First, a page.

Jenkins, et al v. State Farm Fire and Casualty Company, Inc.

Filing 14

MEMORANDUM OPINION AND ORDER directing that the Defendant's 4 Motion for Partial Dismissal is GRANTED, and Plaintiff's fraud claim (Doc. 1 , Ex. 1, at 9-10) is DISMISSED with prejudice. Signed by Chief Judge William Keith Watkins on 8/4/11. (scn, )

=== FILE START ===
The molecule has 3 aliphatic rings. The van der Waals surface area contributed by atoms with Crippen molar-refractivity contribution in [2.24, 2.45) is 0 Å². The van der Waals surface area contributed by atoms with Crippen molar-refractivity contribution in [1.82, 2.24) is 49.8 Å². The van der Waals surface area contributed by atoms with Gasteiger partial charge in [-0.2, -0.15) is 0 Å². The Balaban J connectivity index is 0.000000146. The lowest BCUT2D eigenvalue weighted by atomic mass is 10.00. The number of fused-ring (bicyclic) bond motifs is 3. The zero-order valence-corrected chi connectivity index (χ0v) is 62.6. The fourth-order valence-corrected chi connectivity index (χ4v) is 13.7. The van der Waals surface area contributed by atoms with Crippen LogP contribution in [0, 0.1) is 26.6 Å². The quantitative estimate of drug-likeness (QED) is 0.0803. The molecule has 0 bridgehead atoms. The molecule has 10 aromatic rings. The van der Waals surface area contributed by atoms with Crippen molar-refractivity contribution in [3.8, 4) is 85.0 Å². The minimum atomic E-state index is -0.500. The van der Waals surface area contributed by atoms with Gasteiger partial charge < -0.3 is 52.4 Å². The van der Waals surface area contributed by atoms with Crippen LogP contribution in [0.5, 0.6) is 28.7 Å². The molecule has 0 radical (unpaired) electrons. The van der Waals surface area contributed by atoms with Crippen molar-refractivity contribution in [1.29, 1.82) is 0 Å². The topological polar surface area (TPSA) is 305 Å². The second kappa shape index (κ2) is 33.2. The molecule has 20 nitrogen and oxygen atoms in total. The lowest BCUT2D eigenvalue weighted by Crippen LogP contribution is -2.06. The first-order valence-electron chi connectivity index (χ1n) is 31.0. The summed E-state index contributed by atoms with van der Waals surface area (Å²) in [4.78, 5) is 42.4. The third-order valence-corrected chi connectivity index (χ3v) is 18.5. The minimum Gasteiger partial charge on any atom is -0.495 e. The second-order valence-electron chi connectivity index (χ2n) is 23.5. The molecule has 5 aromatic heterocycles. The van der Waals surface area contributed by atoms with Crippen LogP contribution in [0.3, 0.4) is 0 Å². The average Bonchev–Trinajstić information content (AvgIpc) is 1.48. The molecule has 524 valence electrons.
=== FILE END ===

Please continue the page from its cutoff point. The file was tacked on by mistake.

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IN THE UNITED STATES DISTRICT COURT FOR THE MIDDLE DISTRICT OF ALABAMA NORTHERN DIVISION MARCELLA JENKINS and CRAIG JENKINS, ) ) ) Plaintiffs, ) ) v. ) CASE NO. 2:11-CV-350-WKW [WO] ) STATE FARM FIRE AND CASUALTY ) COMPANY, ) ) Defendant. ) MEMORANDUM OPINION AND ORDER This action arises out of a dispute about a damaged swimming pool and a homeowner’s insurance policy. Before the court is a motion to dismiss the fraud count of the Complaint (Doc. # 4), filed by Defendant State Farm Fire and Casualty Company (“State Farm”). Plaintiff Marcella Jenkins (“Mrs. Jenkins”) filed a response brief (Doc. # 7), to which State Farm filed a reply (Doc. # 10). Craig Jenkins (“Mr. Jenkins”), also a party to the homeowner’s insurance policy, was previously joined as a plaintiff by court order (Doc. # 11). Following that order and a subsequent show cause order, Mr. Jenkins appeared in this action and adopted Mrs. Jenkins’s Complaint and response in opposition to the motion to dismiss.1 (Doc. # 13.) For the reasons that follow, State Farm’s motion to dismiss the fraud count is due to be granted. 1 Therefore, the claims in the Complaint are referred to as belonging collectively to Mr. and Mrs. Jenkins. I. JURISDICTION AND VENUE State Farm removed this case to federal court on May 6, 2011, and Mrs. Jenkins did not timely challenge the removal. (Doc. # 1.) Subject matter jurisdiction is exercised pursuant to 28 U.S.C. §1332(a). Personal jurisdiction and venue are not contested, and there are adequate allegations of both. II. STANDARD OF REVIEW A Rule 12(b)(6) motion to dismiss tests the sufficiency of the complaint against the legal standard set forth in Rule 8: “a short and plain statement of the claim showing that the pleader is entitled to relief,” Fed. R. Civ. P. 8(a)(2). In ruling on a motion to dismiss, courts “must accept the well pleaded facts as true and resolve them in the light most favorable to the plaintiff.” Paradise Divers, Inc. v. Upmal, 402 F.3d 1087, 1089 (11th Cir. 2005) (citation and internal quotation marks omitted); see also Watts v. Fla. Int’l Univ., 495 F.3d 1289, 1295 (11th Cir. 2007) (“We have held many times when discussing a Rule 12(b)(6) motion to dismiss, that the pleadings are construed broadly, and that the allegations in the complaint are viewed in the light most favorable to the plaintiff.” (internal citations and quotation marks omitted)). To survive Rule 12(b)(6) scrutiny, however, “a complaint must contain sufficient factual matter, accepted as true, to ‘state a claim to relief that is plausible 2 on its face.’” Ashcroft v. Iqbal, 129 S. Ct. 1937, 1949 (2009) (quoting Bell Atl. Corp. v. Twombly, 550 U.S. 544, 570 (2007)). “Determining whether a complaint states a plausible claim for relief [is] . . . a context-specific task that requires the reviewing court to draw on its judicial experience and common sense.” Id. at 1950 (citation omitted). If there are “enough fact[s] to raise a reasonable expectation that discovery will reveal evidence” to support the claim, there are “plausible” grounds for recovery, and a motion to dismiss should be denied. Twombly, 550 U.S. at 556. The claim can proceed “even if it strikes a savvy judge that actual proof of those facts is improbable, and that a recovery is very remote and unlikely.” Id. (citation and internal quotation marks omitted). III. BACKGROUND Mr. and Mrs. Jenkins, Alabama citizens, bring breach-of-contract, fraud, and bad faith claims against State Farm. (Doc. # 1, Ex. A, 8-11 (“Compl.”).) Only their fraud claim is at issue on this motion. State Farm issued Mr. and Mrs. Jenkins a homeowner’s insurance policy (the “Policy”) that was effective from September 23, 2009 to September 23, 2010. (Compl. ¶ 3.) The Policy provided homeowner’s insurance coverage for their home, as well as the outer extensions and surrounding areas of the home. (Compl. ¶ 3.) 3 On or about June 30, 2010, a pipe connected to Mr. and Mrs. Jenkins’s swimming pool burst, flooding the area surrounding the home and garden with water. (Compl. ¶ 4.) The burst pipe also caused substantial damage to the pool’s liner and other components. (Compl. ¶ 4.) In early July 2010, Mr. and Mrs. Jenkins filed a claim with State Farm seeking compensation for the loss resulting from the damaged pipe, to include damage to their home, land, swimming pool “apparatus,” and other items. (Compl. ¶ 5.) Following their claim, and at the request of State Farm, multiple companies came to the property to inspect the damage resulting from the damaged pipe. (Compl. ¶ 6.) The companies’ inspections found that the damage to their pool was caused by a sudden bursting of a pipe connected to the pool. (Compl. ¶ 7.) Mr. and Mrs. Jenkins complied with every request from State Farm in connection with processing their claim. (Compl. ¶ 7.) However, State Farm refused “to process a valid claim.” (Compl. ¶ 8, 12.) Mr. and Mrs. Jenkins’s claims are that State Farm is liable for: (1) breach of contract (Compl. ¶ 12); (2) fraud (Compl. ¶ 14); and (3) failure to act in good faith (Compl. ¶ 16). They also seek declaratory relief stating that they have “a right to be compensated for covered loss or damage to [their] property pursuant to the terms and conditions of said policy.” (Compl. ¶ 10.) They seek compensatory and punitive 4 damages, attorney’s fees, and costs. (Compl. 11.) A jury trial is also demanded. (Compl. 1.) IV. DISCUSSION State Farm contends that Mr. and Mrs. Jenkins’s fraud claim is due to be dismissed because it was not pleaded with sufficient particularity in compliance with Rule 9(b) of the Federal Rules of Civil Procedure, and because their fraud claim fails as a matter of law. (Doc. # 4, 3-6; Doc. # 10, 2-3.) Mr. and Mrs. Jenkins respond that they have sufficiently pled a fraud claim under Alabama law, and that Alabama pleading requirements, not federal pleading requirements, control. (Doc. # 7, 1-3.) Because their fraud claim sounds in fraud in the performance of a contract, it is due to be dismissed under Alabama law. A claim of ordinary fraud is in fact a claim of fraudulent misrepresentation. U.S. Diagnostic, Inc. v. Shelby Radiology, P.C., 793 So. 2d 714, 720-21 (Ala. 2000), overruled on other grounds by Bruce v. Cole, 854 So. 2d 47, 58 (Ala. 2003). The elements of a fraudulent misrepresentation claim are: (1) a false representation; (2) concerning a material fact; (3) plaintiff’s reliance on the false representation; and (4) actual injury resulting from that reliance. See Consol. Constr. Co. of Ala. v. Metal Bldg. Components, L.P., 961 So. 2d 820, 825 (Ala. 2007). However, “[a] mere failure to perform a contract obligation is not a tort, and it furnishes no foundation for an 5 action on the case.” C & C Prods., Inc. v. Premier Indus. Corp., 275 So. 2d 124, 130 (Ala. 1974). In Brown-Marx Assocs., Ltd. v. Emigrant Savs. Bank, 703 F.2d 1361 (11th Cir. 1983), applying Alabama law, the Eleventh Circuit similarly explained that a “[f]ailure to perform a promise is not of itself adequate evidence of intent to support an action for fraud. A mere breach of a contractual provision is not sufficient to support a charge of fraud.” Id. at 1370-71; see also Dickinson v. Land Developers Constr. Co., 882 So. 2d 291, 303-06 (Ala. 2003) (Houston, J., concurring) (“[I]t is clear that to assert a fraud claim that stems from the same general facts as one’s breach-of-contract claim, the fraud claim must be based on representations independent from the promises in the contract and must independently satisfy the elements of fraud.” (emphasis omitted)). In their response to State Farm’s motion to dismiss, Mr. and Mrs. Jenkins describe the fraud claim: [T]he Defendant falsely misrepresented to [Mr. and] Mrs. Jenkins that if [they] purchased a homeowner policy and paid [their] premiums (both of which are material facts), [they] would be financially compensated for any loss or damage to [their] real and personal property that is covered under the terms and conditions of [their] insurance policy, and that a valid claim, once filed with State Farm, would yield this result. This misrepresentation was reasonably relied upon by [Mr. and] Mrs. Jenkins in September 2009 (the beginning of the policy in question) and [they] subsequently paid multiple insurance premiums, much to [their] financial detriment, only to not have a valid insurance claim processed and adjusted by the Defendant that would have and should have resulted in coverage under the policy. 6 (Doc. # 7, at 2-3 (emphasis added).) Mr. and Mrs. Jenkins’s fraud claim is solely premised on State Farm’s promise to perform under the contract, to financially compensate them for any loss or damage to their property under certain conditions, and State Farm’s subsequent breach of that promise by not processing and paying a valid claim. Thus, State Farm’s fraud in the performance of the contract does not, in and of itself, give rise to a fraud claim, unless “there is damage due to fraud that is separate from damages that may result from any subsequent contractual breach.” Dickinson, 882 So. 2d at 305 (internal citation and quotations marks omitted). However, the fraud claim does not allege any damage separate from the damage resulting from State Farm’s alleged breach of the insurance contract. Accordingly, Mr. and Mrs. Jenkins’s fraud claim fails as a matter of law. Therefore, the court need not address the sufficiency of their fraud pleadings under the Federal Rules of Civil Procedure. Finally, based on the documents attached to the Jenkins’s Complaint and their remaining allegations, it would likely be futile to allow amendment of their fraud claim. 7 V. CONCLUSION It is ORDERED that Defendant’s Motion for Partial Dismissal (Doc. # 4) is GRANTED, and Plaintiffs’ fraud claim (Doc. # 1, Ex. 1, at 9-10) is DISMISSED with prejudice. DONE this 4th day of August, 2011. /s/ W. Keith Watkins CHIEF UNITED STATES DISTRICT JUDGE 8